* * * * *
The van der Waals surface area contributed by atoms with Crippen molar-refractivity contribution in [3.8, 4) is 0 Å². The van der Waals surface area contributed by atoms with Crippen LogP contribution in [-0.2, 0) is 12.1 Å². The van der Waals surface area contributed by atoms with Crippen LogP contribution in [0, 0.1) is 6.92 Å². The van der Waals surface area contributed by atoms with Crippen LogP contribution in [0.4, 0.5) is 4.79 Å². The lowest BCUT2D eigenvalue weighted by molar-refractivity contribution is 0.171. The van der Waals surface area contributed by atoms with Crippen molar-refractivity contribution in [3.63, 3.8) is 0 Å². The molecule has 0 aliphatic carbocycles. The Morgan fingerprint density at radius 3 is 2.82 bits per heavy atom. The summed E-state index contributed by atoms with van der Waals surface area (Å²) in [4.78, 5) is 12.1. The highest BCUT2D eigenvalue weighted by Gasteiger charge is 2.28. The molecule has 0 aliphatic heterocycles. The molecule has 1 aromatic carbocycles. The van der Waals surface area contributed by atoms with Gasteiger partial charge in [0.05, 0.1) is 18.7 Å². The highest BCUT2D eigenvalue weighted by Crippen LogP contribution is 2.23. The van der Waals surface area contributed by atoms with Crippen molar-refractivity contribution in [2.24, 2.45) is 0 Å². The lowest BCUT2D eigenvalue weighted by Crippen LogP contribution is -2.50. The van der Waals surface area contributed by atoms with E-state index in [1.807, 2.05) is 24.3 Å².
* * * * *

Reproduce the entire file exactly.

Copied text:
The van der Waals surface area contributed by atoms with Crippen molar-refractivity contribution in [3.8, 4) is 0 Å². The van der Waals surface area contributed by atoms with Crippen LogP contribution in [-0.2, 0) is 12.1 Å². The van der Waals surface area contributed by atoms with Crippen LogP contribution in [0, 0.1) is 6.92 Å². The van der Waals surface area contributed by atoms with Crippen LogP contribution in [0.4, 0.5) is 4.79 Å². The lowest BCUT2D eigenvalue weighted by molar-refractivity contribution is 0.171. The van der Waals surface area contributed by atoms with Crippen molar-refractivity contribution in [3.63, 3.8) is 0 Å². The molecule has 0 aliphatic carbocycles. The Morgan fingerprint density at radius 3 is 2.82 bits per heavy atom. The summed E-state index contributed by atoms with van der Waals surface area (Å²) in [4.78, 5) is 12.1. The highest BCUT2D eigenvalue weighted by Gasteiger charge is 2.28. The molecule has 0 aliphatic heterocycles. The molecule has 1 aromatic carbocycles. The van der Waals surface area contributed by atoms with Gasteiger partial charge in [0.05, 0.1) is 18.7 Å². The highest BCUT2D eigenvalue weighted by Crippen LogP contribution is 2.23. The van der Waals surface area contributed by atoms with Crippen molar-refractivity contribution in [2.24, 2.45) is 0 Å². The lowest BCUT2D eigenvalue weighted by Crippen LogP contribution is -2.50. The van der Waals surface area contributed by atoms with E-state index in [1.807, 2.05) is 24.3 Å².